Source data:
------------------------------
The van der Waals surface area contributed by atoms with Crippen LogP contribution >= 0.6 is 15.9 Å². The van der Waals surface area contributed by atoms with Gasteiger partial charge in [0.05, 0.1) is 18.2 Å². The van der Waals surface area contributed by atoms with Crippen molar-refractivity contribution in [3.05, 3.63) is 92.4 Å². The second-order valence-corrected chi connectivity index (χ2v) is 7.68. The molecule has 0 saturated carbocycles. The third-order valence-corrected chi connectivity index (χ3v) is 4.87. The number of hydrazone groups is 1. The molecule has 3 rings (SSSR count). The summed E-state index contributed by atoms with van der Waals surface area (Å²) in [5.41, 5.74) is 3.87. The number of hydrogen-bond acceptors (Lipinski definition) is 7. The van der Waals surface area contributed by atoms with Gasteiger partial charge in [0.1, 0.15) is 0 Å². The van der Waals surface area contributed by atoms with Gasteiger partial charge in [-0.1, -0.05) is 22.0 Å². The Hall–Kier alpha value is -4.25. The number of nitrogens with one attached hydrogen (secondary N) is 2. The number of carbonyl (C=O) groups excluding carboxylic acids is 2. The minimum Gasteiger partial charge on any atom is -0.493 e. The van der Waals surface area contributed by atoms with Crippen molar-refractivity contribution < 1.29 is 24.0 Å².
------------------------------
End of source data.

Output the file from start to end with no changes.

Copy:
The van der Waals surface area contributed by atoms with Crippen LogP contribution >= 0.6 is 15.9 Å². The van der Waals surface area contributed by atoms with Gasteiger partial charge in [0.05, 0.1) is 18.2 Å². The van der Waals surface area contributed by atoms with Crippen molar-refractivity contribution in [3.05, 3.63) is 92.4 Å². The second-order valence-corrected chi connectivity index (χ2v) is 7.68. The molecule has 0 saturated carbocycles. The third-order valence-corrected chi connectivity index (χ3v) is 4.87. The number of hydrazone groups is 1. The molecule has 3 rings (SSSR count). The summed E-state index contributed by atoms with van der Waals surface area (Å²) in [5.41, 5.74) is 3.87. The number of hydrogen-bond acceptors (Lipinski definition) is 7. The van der Waals surface area contributed by atoms with Gasteiger partial charge in [0.1, 0.15) is 0 Å². The van der Waals surface area contributed by atoms with Gasteiger partial charge in [-0.1, -0.05) is 22.0 Å². The Hall–Kier alpha value is -4.25. The number of nitrogens with one attached hydrogen (secondary N) is 2. The number of carbonyl (C=O) groups excluding carboxylic acids is 2. The minimum Gasteiger partial charge on any atom is -0.493 e. The van der Waals surface area contributed by atoms with Crippen molar-refractivity contribution < 1.29 is 24.0 Å².